Graduation Year


Document Type




Degree Name

Doctor of Philosophy (Ph.D.)

Degree Granting Department

Computer Science and Engineering

Major Professor

Yi-Cheng Tu, Ph.D.

Committee Member

Sriram Chellappan, Ph.D.

Committee Member

Hao Zheng, Ph.D.

Committee Member

Tapas Das, Ph.D.

Committee Member

Sagar Pandit, Ph.D.


GPU computing, High performance computing, Query processing optimization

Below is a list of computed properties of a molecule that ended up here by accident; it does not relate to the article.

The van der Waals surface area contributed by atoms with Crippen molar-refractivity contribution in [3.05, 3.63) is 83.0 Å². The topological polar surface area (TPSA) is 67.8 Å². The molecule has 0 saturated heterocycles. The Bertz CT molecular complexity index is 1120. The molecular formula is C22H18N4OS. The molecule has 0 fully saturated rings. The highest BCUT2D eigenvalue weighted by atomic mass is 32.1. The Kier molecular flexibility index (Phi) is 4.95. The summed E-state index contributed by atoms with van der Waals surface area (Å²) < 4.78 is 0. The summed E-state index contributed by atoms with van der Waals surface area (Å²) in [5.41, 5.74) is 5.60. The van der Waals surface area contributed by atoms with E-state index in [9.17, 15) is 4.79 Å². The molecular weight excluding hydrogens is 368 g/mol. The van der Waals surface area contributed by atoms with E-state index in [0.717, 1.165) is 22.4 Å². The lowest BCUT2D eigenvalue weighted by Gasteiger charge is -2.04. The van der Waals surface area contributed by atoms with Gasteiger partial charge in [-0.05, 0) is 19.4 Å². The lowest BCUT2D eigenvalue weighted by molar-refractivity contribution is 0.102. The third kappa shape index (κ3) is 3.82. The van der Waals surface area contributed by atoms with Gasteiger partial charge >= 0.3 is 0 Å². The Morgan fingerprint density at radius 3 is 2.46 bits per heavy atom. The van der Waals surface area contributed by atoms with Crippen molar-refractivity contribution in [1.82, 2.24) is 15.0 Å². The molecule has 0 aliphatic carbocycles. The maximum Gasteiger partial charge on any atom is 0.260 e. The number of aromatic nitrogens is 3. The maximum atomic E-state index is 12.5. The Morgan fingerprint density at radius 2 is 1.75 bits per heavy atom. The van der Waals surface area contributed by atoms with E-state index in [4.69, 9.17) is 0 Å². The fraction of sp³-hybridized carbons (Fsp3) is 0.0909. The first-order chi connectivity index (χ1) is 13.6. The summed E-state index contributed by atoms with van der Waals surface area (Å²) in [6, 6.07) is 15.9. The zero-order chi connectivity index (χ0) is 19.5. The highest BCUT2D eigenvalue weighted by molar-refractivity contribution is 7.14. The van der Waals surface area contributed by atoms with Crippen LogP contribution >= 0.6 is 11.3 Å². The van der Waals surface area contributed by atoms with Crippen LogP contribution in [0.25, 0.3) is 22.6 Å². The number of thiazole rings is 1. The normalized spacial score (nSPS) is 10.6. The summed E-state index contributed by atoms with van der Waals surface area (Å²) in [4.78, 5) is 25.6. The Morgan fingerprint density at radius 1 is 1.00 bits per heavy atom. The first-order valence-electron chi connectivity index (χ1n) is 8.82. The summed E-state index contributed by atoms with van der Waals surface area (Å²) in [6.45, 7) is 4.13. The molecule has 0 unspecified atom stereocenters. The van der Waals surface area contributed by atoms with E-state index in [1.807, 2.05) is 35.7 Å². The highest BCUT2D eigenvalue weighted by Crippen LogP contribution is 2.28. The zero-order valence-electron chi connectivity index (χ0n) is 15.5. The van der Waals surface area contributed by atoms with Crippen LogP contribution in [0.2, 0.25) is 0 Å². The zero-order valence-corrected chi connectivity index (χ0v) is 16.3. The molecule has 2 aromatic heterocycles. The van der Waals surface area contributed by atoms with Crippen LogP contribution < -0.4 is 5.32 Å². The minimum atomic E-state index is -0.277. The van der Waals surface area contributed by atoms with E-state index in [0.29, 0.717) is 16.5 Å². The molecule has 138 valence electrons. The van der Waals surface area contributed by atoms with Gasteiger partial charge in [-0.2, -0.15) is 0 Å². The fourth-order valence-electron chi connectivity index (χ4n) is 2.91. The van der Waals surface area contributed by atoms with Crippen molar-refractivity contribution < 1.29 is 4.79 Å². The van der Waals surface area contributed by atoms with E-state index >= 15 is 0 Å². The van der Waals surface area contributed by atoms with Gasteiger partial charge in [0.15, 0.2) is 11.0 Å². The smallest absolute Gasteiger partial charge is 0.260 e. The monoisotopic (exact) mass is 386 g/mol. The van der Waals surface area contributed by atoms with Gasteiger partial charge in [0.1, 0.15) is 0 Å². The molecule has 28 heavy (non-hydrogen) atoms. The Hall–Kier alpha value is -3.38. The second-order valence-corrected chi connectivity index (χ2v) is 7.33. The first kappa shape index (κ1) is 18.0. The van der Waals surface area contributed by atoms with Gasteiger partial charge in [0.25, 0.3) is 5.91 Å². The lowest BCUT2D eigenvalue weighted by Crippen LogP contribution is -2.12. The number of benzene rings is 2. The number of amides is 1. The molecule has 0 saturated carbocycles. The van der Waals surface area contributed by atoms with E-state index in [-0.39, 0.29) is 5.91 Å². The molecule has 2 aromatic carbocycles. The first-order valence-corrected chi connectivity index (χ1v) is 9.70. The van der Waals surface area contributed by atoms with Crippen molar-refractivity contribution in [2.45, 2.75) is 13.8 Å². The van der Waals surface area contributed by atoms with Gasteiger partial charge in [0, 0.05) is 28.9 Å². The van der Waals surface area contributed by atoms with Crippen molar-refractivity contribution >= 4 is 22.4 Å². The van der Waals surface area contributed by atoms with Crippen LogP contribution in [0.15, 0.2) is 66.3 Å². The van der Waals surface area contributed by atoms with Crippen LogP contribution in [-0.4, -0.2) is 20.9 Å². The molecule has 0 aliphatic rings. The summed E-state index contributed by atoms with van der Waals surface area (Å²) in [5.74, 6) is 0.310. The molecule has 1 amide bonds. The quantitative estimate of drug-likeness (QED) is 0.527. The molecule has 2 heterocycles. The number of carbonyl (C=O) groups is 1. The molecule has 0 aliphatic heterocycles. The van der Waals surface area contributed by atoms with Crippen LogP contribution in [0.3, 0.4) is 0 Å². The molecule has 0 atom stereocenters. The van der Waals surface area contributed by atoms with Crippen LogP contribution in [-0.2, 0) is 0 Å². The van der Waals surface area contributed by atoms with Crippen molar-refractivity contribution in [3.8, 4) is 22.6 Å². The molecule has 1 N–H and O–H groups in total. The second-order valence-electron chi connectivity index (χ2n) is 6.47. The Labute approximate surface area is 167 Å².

Support for efficient spatial data storage and retrieval have become a vital component in almost all spatial database systems. Previous work has shown the importance of using spatial indexing and parallel computing to speed up such tasks. While GPUs have become a mainstream platform for high-throughput data processing in recent years, exploiting the massively parallel processing power of GPUs is non-trivial. Current approaches that parallelize one query at a time have low work efficiency and cannot make good use of GPU resources. On the other hand, many spatial database applications are busy systems in which a large number of queries arrive simultaneously. In this research, we present a comprehensive framework named G-PICS for parallel processing of a large number of spatial queries on GPUs. G-PICS encapsulates eefficient parallel algorithms for constructing a variety of spatial trees with different space partitioning methods. G-PICS also provides highly optimized programs for processing major spatial query types, and such programs can be accessed via an API that could be further extended to implement user-defined algorithms. While support for dynamic data inputs is missing in existing work, G-PICS implements efficient parallel algorithms for bulk updates of data. Furthermore, G-PICS is designed to work in Multi-GPU environments to support datasets beyond the size of a single GPU's global memory. Empirical evaluation of G-PICS shows significant performance improvement over the state-of-the-art GPU and parallel CPU-based spatial query processing systems. In particular, G-PICS achieves double-digit speedup over such systems in tree construction (up to 53X), and query processing (up to 80X). Moreover, tree update procedure outperforms the tree construction from scratch under different levels of data movement (up to 16X).